Posts Tagged ‘brandon sanderson’

Lopen: “…you should buy her something nice…A nice plant, maybe, or a new hat…”

Kaladin: “That’s the most ridiculous piece of advice I’ve ever been given.”

Lopen: “You should rub yourself with curry and go prancing though the camp singing Horneater lullabies.”

Kaladin: “What?”

Lopen: “See? Now the bit about the hat is only the second most ridiculous piece of advice you’ve ever been given, so you should try it.”

From Words of Radiance, by Brandon Sanderson

I laughed out loud at this one ūüôā

Kaladin and Syl, by Sarctic at deviant art. Now¬†you understand why buying a flying light spirit a hat would be ridiculous….

Have a great week!


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I’ll tell you something in confidence, just between us. I hate epic series.

I hate the waiting for the new book; I hate that by the 4th (or 5th, or 10th, or…) book you can’t remember what the point ¬†was to begin with; I hate that authors loose their way and begin making up new people and problems that weren’t planned; I hate the endless quality of epics, where things just keep on happening and happening and happening…

In spite of this, I did read the Way of Kings, because it’s Brandon Sanderson. And I was stunned with the depth and texture and general wonderfulness of Way of Kings, so I also got this second book, Words of Radiance.

And while I still hate epic series, I love the Stormlight Archive. Each book so far could double as a door stopper, and still it’s gripping, and funny, and sad, and opens a completely different and new (though not necessarily brave) new world. The genius of Sanderson (so far, at least) is that he knows where he’s going, and he knows why he’s mentioning this scene in this place, so I’m keeping my fingers crossed that it won’t disappoint me like all the other epics.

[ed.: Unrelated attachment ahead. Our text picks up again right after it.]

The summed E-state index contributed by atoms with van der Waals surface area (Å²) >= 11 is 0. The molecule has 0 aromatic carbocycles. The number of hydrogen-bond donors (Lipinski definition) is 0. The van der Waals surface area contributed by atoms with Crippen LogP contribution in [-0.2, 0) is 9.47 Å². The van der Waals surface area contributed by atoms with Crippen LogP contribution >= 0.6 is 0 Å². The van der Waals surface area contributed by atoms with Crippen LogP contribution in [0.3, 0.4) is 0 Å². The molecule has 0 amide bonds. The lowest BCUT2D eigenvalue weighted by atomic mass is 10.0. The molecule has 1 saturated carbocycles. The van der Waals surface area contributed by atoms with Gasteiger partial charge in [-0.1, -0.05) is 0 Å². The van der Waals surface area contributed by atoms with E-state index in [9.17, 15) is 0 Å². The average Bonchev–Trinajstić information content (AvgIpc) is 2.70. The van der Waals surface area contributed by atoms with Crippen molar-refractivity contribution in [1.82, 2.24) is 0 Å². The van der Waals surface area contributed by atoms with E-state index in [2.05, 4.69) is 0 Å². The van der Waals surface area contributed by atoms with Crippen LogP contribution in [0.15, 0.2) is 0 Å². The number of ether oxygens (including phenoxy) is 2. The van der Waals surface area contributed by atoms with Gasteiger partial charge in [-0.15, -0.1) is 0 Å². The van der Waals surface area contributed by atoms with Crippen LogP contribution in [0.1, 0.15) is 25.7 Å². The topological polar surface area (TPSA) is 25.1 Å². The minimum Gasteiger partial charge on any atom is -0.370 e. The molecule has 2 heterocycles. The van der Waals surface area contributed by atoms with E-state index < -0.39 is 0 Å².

In short: so far, so amazing. Go read it. 5 stars.

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This one is one of the reasons why I love to read ūüôā

‚ÄúThe purpose of a storyteller is not to tell you how to think, but to give you questions to think upon.‚ÄĚ – Brandon Sanderson

These are the books I love most – those that make you say, “Why didn’t I think about that before?” Most Brandon Sanderson books do that for me. Surprisingly, also Dick Francis, who usually has interesting insights on life from completely different experiences from mine. Charles de Lint is another personal favorite. What are yours?

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So far, all the books by Brandon Sanderson haven’t disappointed. So even though the back flap of Alloy of Law isn’t terribly promising, I bought the book and read it.

As usual, it was fabulous.

This is a light book, a filler between the original Mistborn trilogy and the planned second Mistborn trilogy. The plot is at times predictable, but never disappointing. The banter is laugh-out-loud funny. But the real talent of Brandon Sanderson is his magic system.

Anyone can invent a superpower. People do it every day. But most superpowers are binary. Either you create a¬†storm¬†or you don’t. Either you move very fast or you don’t. Either you fly or you don’t.